Savulescu, J. and McConnell, D., (2020), 'Welfarist Psychiatry Goes Global'. in D. Stein and I. Singh, (Eds.) Global Mental Health and Neuroethics. (Elsevier) [NBK559850]
Mental health problems represent a significant proportion of the global burden of disease (~10% disability-adjusted life years) yet receive a disproportionately low level of funding (less than 1% of most countries’ healthcare budget). The situation is especially fraught in low- and middle-income countries (LMICs). Between 76% and 85% of people with severe mental disorders receive no treatment for their mental health problem in LMICs and untreated mental health problems account for 25.3% and 33.5% of all years lived with a disability in LMICs, respectively. Governments from LMICs spend the lowest percentages on mental health worldwide and receive very little support from international aid and NGOs for mental health. Clinical trials are rarely conducted in low-income countries so the effectiveness of treatments in culturally diverse, low-income settings is largely unknown. Furthermore, a lack of appropriately trained health professionals in LMICs undermines the feasibility of a range of therapeutic approaches developed in the Western context.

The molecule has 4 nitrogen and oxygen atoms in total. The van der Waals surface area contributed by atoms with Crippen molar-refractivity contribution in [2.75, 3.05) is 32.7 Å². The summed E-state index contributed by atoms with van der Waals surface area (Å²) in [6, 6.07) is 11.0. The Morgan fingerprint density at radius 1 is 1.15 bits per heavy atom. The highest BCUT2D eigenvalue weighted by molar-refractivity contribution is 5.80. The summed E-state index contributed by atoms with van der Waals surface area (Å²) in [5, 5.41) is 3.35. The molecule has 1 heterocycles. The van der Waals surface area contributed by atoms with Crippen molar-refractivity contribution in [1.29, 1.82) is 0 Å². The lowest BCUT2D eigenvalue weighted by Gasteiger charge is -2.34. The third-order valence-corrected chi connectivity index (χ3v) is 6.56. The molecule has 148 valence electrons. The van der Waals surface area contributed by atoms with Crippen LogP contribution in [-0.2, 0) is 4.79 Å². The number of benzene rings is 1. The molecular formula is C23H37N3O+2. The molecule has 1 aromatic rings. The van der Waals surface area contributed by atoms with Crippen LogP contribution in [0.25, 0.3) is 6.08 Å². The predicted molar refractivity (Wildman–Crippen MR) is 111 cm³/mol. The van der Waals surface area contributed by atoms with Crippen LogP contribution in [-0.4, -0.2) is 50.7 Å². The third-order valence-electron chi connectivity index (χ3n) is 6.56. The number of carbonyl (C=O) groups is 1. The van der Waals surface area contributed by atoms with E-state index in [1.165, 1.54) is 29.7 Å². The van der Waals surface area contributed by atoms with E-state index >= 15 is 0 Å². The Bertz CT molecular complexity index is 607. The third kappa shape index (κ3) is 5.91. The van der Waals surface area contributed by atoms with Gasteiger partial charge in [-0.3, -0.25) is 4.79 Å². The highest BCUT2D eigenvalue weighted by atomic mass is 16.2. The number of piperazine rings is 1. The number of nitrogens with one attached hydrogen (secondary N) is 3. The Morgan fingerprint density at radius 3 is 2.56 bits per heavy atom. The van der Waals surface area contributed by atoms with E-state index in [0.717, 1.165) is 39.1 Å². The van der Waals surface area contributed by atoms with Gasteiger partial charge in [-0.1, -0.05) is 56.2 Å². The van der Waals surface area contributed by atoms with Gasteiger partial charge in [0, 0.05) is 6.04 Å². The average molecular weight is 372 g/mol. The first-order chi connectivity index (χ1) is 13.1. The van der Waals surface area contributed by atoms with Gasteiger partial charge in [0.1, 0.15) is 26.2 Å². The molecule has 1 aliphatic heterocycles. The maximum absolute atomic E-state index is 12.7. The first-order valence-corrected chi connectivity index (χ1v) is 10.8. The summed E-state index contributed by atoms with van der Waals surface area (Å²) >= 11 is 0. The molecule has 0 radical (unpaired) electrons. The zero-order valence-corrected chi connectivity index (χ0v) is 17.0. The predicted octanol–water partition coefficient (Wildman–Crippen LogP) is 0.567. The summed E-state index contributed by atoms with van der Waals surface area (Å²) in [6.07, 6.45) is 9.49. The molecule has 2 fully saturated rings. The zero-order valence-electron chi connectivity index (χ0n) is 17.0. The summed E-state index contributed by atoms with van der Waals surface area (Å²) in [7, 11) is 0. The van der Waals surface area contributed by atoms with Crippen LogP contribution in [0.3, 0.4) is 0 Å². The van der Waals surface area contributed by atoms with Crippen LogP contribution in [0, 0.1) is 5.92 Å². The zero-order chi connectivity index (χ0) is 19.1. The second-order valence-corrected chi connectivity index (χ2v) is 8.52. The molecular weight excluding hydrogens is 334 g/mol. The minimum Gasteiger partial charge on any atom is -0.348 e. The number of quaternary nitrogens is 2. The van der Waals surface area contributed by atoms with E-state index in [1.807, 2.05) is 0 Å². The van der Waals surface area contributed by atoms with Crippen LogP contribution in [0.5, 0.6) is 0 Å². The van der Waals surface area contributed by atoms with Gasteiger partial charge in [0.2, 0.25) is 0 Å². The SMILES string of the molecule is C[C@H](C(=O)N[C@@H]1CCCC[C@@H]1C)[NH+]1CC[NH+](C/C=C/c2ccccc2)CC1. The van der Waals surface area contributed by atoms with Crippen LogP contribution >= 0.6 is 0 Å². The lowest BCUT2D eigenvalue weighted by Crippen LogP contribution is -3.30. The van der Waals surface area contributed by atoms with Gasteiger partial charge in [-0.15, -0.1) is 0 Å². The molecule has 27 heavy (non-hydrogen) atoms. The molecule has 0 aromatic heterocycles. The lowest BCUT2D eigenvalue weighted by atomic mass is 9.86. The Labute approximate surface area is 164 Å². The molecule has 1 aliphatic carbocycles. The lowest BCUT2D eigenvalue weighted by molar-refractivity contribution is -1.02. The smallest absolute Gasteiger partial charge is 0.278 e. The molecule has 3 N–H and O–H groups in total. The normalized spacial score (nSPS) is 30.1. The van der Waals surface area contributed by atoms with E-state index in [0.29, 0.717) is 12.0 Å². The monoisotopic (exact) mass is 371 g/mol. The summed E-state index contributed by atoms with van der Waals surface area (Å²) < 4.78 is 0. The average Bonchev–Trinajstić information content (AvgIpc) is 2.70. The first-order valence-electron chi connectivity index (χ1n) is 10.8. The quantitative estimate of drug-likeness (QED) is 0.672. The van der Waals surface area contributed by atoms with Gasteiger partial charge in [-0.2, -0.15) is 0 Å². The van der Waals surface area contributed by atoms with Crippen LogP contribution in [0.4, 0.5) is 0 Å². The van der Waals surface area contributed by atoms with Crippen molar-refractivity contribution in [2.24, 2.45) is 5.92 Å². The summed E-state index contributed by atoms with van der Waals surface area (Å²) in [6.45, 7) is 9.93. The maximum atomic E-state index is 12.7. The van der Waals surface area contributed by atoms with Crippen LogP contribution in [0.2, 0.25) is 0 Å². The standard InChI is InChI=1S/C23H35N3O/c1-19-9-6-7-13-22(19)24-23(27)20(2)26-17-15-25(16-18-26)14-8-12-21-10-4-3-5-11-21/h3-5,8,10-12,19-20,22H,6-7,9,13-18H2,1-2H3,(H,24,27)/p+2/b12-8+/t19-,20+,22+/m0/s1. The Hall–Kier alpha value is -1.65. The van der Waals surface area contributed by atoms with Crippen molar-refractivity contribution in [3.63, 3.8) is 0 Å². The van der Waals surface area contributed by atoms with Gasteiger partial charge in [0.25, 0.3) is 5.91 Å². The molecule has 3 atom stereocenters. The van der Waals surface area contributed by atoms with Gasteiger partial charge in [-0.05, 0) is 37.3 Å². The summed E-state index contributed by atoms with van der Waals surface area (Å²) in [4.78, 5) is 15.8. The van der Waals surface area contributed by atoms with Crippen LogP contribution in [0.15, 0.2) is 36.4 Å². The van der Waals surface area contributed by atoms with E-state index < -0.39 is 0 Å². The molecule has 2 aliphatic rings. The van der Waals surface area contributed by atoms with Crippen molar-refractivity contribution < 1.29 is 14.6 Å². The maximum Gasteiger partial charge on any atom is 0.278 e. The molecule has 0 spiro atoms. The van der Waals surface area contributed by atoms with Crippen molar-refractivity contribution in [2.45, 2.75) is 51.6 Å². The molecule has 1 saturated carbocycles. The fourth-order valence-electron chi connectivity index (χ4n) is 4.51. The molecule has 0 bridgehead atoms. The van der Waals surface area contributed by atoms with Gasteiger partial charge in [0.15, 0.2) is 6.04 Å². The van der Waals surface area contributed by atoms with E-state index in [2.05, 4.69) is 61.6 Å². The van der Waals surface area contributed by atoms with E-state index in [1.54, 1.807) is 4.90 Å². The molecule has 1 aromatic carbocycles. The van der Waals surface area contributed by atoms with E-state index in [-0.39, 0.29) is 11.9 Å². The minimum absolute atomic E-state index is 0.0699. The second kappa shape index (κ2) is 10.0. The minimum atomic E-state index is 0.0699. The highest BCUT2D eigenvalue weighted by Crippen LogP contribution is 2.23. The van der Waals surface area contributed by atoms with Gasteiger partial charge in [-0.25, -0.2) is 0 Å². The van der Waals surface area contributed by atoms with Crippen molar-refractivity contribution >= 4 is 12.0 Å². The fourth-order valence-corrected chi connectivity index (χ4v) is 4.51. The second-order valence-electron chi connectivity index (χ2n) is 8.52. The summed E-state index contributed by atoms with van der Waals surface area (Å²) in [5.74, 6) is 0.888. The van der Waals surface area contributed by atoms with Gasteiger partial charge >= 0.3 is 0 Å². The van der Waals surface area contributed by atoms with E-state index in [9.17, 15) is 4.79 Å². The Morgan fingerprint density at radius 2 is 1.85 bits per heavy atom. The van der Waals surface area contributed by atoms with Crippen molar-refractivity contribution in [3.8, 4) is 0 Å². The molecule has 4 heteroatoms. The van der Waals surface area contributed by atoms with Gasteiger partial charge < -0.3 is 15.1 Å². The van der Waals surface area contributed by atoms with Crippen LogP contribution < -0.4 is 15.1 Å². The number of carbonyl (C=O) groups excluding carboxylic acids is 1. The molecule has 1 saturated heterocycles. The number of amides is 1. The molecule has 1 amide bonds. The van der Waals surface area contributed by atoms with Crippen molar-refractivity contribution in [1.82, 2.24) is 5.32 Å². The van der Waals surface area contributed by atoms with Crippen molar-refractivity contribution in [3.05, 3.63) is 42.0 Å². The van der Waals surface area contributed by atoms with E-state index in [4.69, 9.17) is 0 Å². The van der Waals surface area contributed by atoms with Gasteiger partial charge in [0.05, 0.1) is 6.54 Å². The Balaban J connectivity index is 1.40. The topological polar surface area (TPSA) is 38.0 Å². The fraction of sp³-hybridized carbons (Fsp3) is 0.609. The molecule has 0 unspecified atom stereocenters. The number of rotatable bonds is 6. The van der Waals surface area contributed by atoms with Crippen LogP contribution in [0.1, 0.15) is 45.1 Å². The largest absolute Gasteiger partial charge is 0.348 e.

This situation has motivated a concerted effort to address global mental health by the WHO, the US National Institute of Mental Health, and the Global Alliance for Chronic Diseases, among others. We argue that a welfarist approach to psychiatry will support this effort better than the dominant Western approach to psychiatry because it provides better tools to negotiate a variety of challenges. These challenges include the risk of entrenching flawed aspects of Western psychiatry in new populations, the neo-colonial imposition of Western mental health norms, reducing stigma towards mental illness, and preventing the use of psychiatry for immoral or political ends. Welfarist psychiatry corrects these significant flaws in the Western psychiatric model, avoids neo-colonialism by indexing aspects of patient welfare to the local sociocultural context, reduces stigma by abandoning the concept of ‘normal’ mental health, and provides grounds to restrict the misuse of psychiatry by appealing to objective aspects of personal and social well-being.
We begin by describing welfarist psychiatry before outlining the relevant challenges to improving global mental health and explaining how welfarist psychiatry meets those challenges.
This paper has been made Open Access under Wellcome Trust grant WT203132 (click link to see more OA papers on this grant).
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